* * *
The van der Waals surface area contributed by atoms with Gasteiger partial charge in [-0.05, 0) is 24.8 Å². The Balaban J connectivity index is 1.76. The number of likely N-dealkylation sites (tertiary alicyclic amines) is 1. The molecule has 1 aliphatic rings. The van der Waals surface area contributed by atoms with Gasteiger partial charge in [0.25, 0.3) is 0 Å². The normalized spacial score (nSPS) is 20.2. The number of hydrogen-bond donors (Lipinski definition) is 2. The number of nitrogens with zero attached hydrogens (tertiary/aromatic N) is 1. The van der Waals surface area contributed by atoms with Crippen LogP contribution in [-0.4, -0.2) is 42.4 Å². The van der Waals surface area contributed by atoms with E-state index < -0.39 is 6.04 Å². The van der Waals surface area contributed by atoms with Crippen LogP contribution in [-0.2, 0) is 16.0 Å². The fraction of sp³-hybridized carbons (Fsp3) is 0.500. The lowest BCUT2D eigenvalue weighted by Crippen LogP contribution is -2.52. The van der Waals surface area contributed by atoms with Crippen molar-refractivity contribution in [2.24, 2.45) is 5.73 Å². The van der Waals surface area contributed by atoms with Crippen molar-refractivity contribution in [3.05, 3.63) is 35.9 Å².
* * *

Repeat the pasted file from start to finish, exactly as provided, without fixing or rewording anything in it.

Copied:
The van der Waals surface area contributed by atoms with Gasteiger partial charge in [-0.05, 0) is 24.8 Å². The Balaban J connectivity index is 1.76. The number of likely N-dealkylation sites (tertiary alicyclic amines) is 1. The molecule has 1 aliphatic rings. The van der Waals surface area contributed by atoms with Gasteiger partial charge in [0.25, 0.3) is 0 Å². The normalized spacial score (nSPS) is 20.2. The number of hydrogen-bond donors (Lipinski definition) is 2. The number of nitrogens with zero attached hydrogens (tertiary/aromatic N) is 1. The van der Waals surface area contributed by atoms with Crippen LogP contribution in [-0.4, -0.2) is 42.4 Å². The van der Waals surface area contributed by atoms with E-state index < -0.39 is 6.04 Å². The van der Waals surface area contributed by atoms with Crippen LogP contribution in [-0.2, 0) is 16.0 Å². The fraction of sp³-hybridized carbons (Fsp3) is 0.500. The lowest BCUT2D eigenvalue weighted by Crippen LogP contribution is -2.52. The van der Waals surface area contributed by atoms with Crippen molar-refractivity contribution in [2.24, 2.45) is 5.73 Å². The van der Waals surface area contributed by atoms with Crippen molar-refractivity contribution in [3.05, 3.63) is 35.9 Å².